, • that when I asked our famous Harvey what were the things • that induced him to think of the circulation of the blood ? he 6 answered me, that when he took notice that the valves in the • veins of so many parts of the body were so placed that they gave a free passage to the blood towards the heart, but oppo. sed the passage of the venal blood the contrary way; he was incited to imagine, that so provident a cause as Nature had not placed so many valves without design; and no design seemed more probable, than that, since the blood could not well, because of the interposing valves, be sent by the veins to the limbs, it 6 should be sent through the arteries, and return through the veins, whose valves did not

oppose its course that way. It is not, indeed, to be wondered at, that the structure of the body should turn men's thoughts towards these speculations, in modern times, when even the ancient philosophers, averse as they were to the inductive methods, were led by it to philosophize far more soundly than on almost any other subject. “Faciliusque intelligetur, a diis immortalibus hominibus esse provisum,' say's




Cicero, arguing against the Epicurean doctrines, si tota homi

nis fabricatio perspecta, omnisque humanæ naturæ figura ató que perfectio.' (De Nat. Deorum. Lib. ii.)

That the subject, then, is as strictly scientific, as it is noble and delightful, there can be no doubt; and it is truly gratifying to find it treated according to its high deserts. The treatise before us is not the work of a declamatory moralist, or a sentimental enthusiast, or a narrow-minded bigot; but of a man of profound science, who does homage to the truths of religion, because they cross the path of his philosophic inquiries; who bears the testimony of facts to the doctrines of a sublime theology, which those facts inculcate, along with the other lessons he had gone in quest of. It is not the priest who leaves the temple to gather flowers for its adornment; but the sage who brings to the altar his offering, from the fruits he has so richly collected, of an all-pervading and supreme intelligence.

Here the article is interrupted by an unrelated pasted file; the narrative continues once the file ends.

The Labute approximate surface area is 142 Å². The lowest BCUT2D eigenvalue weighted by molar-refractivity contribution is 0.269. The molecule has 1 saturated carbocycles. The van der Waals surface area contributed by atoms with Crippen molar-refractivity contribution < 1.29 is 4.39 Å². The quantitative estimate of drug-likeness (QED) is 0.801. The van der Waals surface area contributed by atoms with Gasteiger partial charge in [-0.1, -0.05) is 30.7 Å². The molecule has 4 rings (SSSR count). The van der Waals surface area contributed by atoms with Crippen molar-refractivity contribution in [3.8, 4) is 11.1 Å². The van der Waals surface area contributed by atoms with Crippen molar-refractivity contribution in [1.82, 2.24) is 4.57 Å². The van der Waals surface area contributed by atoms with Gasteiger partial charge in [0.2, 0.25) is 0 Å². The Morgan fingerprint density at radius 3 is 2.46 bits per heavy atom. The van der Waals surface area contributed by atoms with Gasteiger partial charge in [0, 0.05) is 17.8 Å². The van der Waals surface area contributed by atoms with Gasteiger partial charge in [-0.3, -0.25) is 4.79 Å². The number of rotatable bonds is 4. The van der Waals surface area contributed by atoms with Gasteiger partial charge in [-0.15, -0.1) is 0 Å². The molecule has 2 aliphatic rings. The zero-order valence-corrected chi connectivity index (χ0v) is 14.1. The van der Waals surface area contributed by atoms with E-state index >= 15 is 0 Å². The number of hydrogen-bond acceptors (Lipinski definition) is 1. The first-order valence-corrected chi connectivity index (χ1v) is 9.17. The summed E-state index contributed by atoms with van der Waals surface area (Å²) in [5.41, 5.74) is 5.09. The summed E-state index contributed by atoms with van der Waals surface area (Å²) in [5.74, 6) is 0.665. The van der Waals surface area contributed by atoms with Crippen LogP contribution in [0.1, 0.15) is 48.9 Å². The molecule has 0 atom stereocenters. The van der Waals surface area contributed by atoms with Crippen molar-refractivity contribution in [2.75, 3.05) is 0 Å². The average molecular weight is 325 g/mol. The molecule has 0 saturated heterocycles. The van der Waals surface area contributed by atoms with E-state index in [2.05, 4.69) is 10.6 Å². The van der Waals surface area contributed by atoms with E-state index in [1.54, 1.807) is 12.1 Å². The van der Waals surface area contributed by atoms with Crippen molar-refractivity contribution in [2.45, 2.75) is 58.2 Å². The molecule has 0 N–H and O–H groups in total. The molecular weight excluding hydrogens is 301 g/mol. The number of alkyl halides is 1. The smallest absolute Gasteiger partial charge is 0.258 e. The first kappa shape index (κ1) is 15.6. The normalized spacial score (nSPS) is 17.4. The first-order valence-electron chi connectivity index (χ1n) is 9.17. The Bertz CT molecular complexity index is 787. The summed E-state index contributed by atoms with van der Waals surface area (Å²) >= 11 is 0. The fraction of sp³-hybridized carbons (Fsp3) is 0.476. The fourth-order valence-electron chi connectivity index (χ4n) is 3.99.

It is inconsistent with our present purpose to offer any analysis of this admirable Paper. It is divided into six chapters, after the Introduction. In these are successively treated, the Architecture of the Skull; the Mechanism of the Spine ; the structure of the Bones, and Joints of the Extremities; the Cordage of the Tendons ; the Muscles and Muscular Motion ; and the works upon such subjects which have before appeared. We shall do no more than give a specimen or two, rather to exhibit the manner in which the discourse is conducted, than to show even a sample of its contents.

The following passage is the beginning of the Chapter upon the Skull:

• It requires no disquisition to prove that the brain is the most essential organ of the animal system, and being so, we may presume that it must be especially protected. We are now to inquire how

• We must first understand that the brain may be hurt, not only by sharp bodies touching and entering it, but by a blow upon the head which shall vibrate through it, without the instrument piercing the skull. Indeed, a blow upon a man's head, by a body which shall cause a vibration through the substance of the brain, may more effeetually deprive him of sense and motion than if an axe or a sword penetrated into the substance of the brain itself.

• Supposing that a man's ingenuity were to be exercised in contriving a protection to the brain, he must perceive that if the case were soft, it would be too easily pierced; that if it were of a glassy nature, it would be chipped and cracked; that if it were of a substance like metal, it would ring and vibrate, and communicate the concussion to the brain.